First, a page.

For that reason, the Replicator has always disabled the "Replicate Folder and File Deletions" option by default. The newest Replicator will display a descriptive warning too, the first time you select this option. The intent isn't to discourage you from using this useful option -- when it's appropriate. But I do want to prevent any data-ending booboos. :)
Tags Are It
The Replicator is a creature of habit. Over and over, it does the same thing, copying files from our selected Source Folders to Destination Folders. Never sleeping, never tiring, it's a virtual machine (that's a programmer's pun).
But sometimes it would be nice if the Replicator weren't so predictable. For example, wouldn't it be nice if the Replicator didn't always copy a job to the same Destination Folder? What if the Destination Folder varied, depending on the date or time the copy is made?
Suppose you're using the Replicator to backup accounting department files at the end of each month. Now suppose you'd like to keep each month's backup for a whole year. In other words, you'd like the Replicator to use 12 different Destination Folders, one each month.
NERD ALERT: What follows is a little nerdy. If you have a low nerdiness threshold, or are over your daily nerdiness quota, you might want to skim the rest of this section. We'll catch up with you, further down, when we talk about the new Computer Profiler. But if you are suffering from a nerdiness deficiency, read on.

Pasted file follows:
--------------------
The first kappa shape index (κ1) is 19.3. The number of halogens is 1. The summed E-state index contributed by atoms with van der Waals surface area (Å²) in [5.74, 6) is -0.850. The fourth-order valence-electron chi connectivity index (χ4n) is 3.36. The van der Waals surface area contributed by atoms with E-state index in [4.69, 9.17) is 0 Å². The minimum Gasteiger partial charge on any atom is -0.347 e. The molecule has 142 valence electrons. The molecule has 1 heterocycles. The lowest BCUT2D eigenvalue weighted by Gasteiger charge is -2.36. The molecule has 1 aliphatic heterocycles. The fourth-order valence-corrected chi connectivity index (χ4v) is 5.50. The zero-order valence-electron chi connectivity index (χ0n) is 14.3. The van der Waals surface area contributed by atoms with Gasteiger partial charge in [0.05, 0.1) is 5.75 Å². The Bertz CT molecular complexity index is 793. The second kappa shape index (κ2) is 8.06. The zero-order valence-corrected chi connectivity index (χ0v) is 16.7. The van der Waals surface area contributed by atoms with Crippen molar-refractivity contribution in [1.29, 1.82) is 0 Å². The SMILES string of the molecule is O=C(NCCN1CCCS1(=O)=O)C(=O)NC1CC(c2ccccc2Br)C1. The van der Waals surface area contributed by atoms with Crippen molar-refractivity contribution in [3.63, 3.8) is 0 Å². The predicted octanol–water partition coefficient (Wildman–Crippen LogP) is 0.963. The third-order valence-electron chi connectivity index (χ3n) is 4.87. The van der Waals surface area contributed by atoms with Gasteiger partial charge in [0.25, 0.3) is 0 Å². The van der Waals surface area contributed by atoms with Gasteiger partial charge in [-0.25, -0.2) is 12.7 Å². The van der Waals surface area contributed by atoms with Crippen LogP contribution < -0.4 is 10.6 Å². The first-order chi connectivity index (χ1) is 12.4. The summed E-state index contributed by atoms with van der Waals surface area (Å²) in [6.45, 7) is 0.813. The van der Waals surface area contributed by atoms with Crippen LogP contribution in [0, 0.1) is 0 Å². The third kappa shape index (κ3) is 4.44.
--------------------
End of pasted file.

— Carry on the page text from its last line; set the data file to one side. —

In fact, thanks to a new feature I call "tags," this is easy. Simply specify a Destination Folder like this:
D:\Acct BU <m>
The Replicator will do the rest. Any copies the Replicator makes during the month of January will be stored in a Destination Folder named "D:\Acct BU 1". The next month, the Replicator will automatically copy accounting department files to a different directory, named "D:\Acct BU 2". In March, the Replicator will use a Destination Folder named "D:\Acct BU 3", and so on until December, when the department's files will be copied to "D:\Acct BU 12".
It's not hard to see what's happening. The "<m>" characters, found in the Destination Folder's name, are being replaced. When Replicator runs the job, these characters become the number of the current month instead.
The new Replicator considers any characters found between "<" and ">" to be tags. In addition to the letter "m", tags can contain several other letters including "y", "d", "h" and "m". Here's a list of the most popular tags the Replicator recognizes, and what replaces them when a job is run:
y = Year
m = Month (1 to 12)
d = Day of Month (1 to 31)
h = Hour (0 to 23)
n = Minute (0 to 59)
s = Second (0 to 59)
w = Day of Week (0 to 7)